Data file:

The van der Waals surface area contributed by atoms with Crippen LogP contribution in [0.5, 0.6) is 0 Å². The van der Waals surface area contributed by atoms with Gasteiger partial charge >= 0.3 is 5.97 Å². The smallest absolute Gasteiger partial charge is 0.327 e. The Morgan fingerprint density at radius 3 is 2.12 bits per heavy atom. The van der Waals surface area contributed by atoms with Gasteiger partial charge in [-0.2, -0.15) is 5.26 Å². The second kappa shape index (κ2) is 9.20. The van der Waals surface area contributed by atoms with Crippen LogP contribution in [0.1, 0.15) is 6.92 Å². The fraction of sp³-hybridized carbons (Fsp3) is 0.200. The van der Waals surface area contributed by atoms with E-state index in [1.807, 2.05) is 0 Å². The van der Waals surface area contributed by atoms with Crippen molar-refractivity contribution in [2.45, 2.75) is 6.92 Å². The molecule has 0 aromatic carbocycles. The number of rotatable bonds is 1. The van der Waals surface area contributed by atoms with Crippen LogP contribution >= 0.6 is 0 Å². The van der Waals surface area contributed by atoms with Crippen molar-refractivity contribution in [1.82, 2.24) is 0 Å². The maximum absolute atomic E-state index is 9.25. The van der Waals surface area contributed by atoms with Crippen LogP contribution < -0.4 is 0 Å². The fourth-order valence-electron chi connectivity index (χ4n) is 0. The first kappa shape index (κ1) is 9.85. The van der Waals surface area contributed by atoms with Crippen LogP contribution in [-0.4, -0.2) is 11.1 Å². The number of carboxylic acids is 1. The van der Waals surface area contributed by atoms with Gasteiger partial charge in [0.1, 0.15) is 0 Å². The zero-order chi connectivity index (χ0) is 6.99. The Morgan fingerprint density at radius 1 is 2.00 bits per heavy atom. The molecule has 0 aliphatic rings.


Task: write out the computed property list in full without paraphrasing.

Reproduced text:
The van der Waals surface area contributed by atoms with Crippen LogP contribution in [0.5, 0.6) is 0 Å². The van der Waals surface area contributed by atoms with Gasteiger partial charge >= 0.3 is 5.97 Å². The smallest absolute Gasteiger partial charge is 0.327 e. The Morgan fingerprint density at radius 3 is 2.12 bits per heavy atom. The van der Waals surface area contributed by atoms with Gasteiger partial charge in [-0.2, -0.15) is 5.26 Å². The second kappa shape index (κ2) is 9.20. The van der Waals surface area contributed by atoms with Crippen LogP contribution in [0.1, 0.15) is 6.92 Å². The fraction of sp³-hybridized carbons (Fsp3) is 0.200. The van der Waals surface area contributed by atoms with E-state index in [1.807, 2.05) is 0 Å². The van der Waals surface area contributed by atoms with Crippen molar-refractivity contribution in [2.45, 2.75) is 6.92 Å². The molecule has 0 aromatic carbocycles. The number of rotatable bonds is 1. The van der Waals surface area contributed by atoms with Crippen LogP contribution >= 0.6 is 0 Å². The van der Waals surface area contributed by atoms with Crippen molar-refractivity contribution in [1.82, 2.24) is 0 Å². The maximum absolute atomic E-state index is 9.25. The van der Waals surface area contributed by atoms with Crippen LogP contribution < -0.4 is 0 Å². The fourth-order valence-electron chi connectivity index (χ4n) is 0. The first kappa shape index (κ1) is 9.85. The van der Waals surface area contributed by atoms with Crippen LogP contribution in [-0.4, -0.2) is 11.1 Å². The number of carboxylic acids is 1. The van der Waals surface area contributed by atoms with Gasteiger partial charge in [0.1, 0.15) is 0 Å². The zero-order chi connectivity index (χ0) is 6.99. The Morgan fingerprint density at radius 1 is 2.00 bits per heavy atom. The molecule has 0 aliphatic rings.